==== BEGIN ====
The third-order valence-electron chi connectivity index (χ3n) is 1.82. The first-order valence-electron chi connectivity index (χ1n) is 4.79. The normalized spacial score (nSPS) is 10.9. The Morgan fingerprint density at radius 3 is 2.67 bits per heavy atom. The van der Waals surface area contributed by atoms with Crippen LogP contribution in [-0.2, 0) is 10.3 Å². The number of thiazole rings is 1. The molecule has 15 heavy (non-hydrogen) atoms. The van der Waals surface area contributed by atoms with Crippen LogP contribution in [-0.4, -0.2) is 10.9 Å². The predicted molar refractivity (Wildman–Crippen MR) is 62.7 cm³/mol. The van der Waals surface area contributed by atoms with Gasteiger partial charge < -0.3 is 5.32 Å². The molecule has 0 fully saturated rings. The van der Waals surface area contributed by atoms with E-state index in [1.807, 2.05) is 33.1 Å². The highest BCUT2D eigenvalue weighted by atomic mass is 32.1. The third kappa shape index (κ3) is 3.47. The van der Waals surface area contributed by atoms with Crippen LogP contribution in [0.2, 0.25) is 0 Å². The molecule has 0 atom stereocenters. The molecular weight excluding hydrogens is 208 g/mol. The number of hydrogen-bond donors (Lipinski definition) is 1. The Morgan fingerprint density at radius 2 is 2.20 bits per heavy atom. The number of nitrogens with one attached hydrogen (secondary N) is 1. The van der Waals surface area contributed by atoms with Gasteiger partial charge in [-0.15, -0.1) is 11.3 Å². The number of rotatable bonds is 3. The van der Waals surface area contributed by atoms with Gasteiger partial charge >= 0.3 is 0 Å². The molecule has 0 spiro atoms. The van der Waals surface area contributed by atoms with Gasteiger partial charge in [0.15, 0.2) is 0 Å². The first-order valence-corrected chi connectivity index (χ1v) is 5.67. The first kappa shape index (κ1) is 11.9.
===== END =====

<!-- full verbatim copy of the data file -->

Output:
The third-order valence-electron chi connectivity index (χ3n) is 1.82. The first-order valence-electron chi connectivity index (χ1n) is 4.79. The normalized spacial score (nSPS) is 10.9. The Morgan fingerprint density at radius 3 is 2.67 bits per heavy atom. The van der Waals surface area contributed by atoms with Crippen LogP contribution in [-0.2, 0) is 10.3 Å². The number of thiazole rings is 1. The molecule has 15 heavy (non-hydrogen) atoms. The van der Waals surface area contributed by atoms with Crippen LogP contribution in [-0.4, -0.2) is 10.9 Å². The predicted molar refractivity (Wildman–Crippen MR) is 62.7 cm³/mol. The van der Waals surface area contributed by atoms with Gasteiger partial charge < -0.3 is 5.32 Å². The molecule has 0 fully saturated rings. The van der Waals surface area contributed by atoms with E-state index in [1.807, 2.05) is 33.1 Å². The highest BCUT2D eigenvalue weighted by atomic mass is 32.1. The third kappa shape index (κ3) is 3.47. The van der Waals surface area contributed by atoms with Crippen LogP contribution in [0.2, 0.25) is 0 Å². The molecule has 0 atom stereocenters. The molecular weight excluding hydrogens is 208 g/mol. The number of hydrogen-bond donors (Lipinski definition) is 1. The Morgan fingerprint density at radius 2 is 2.20 bits per heavy atom. The number of nitrogens with one attached hydrogen (secondary N) is 1. The van der Waals surface area contributed by atoms with Gasteiger partial charge in [-0.15, -0.1) is 11.3 Å². The number of rotatable bonds is 3. The van der Waals surface area contributed by atoms with Gasteiger partial charge >= 0.3 is 0 Å². The molecule has 0 spiro atoms. The van der Waals surface area contributed by atoms with Gasteiger partial charge in [0.15, 0.2) is 0 Å². The first-order valence-corrected chi connectivity index (χ1v) is 5.67. The first kappa shape index (κ1) is 11.9.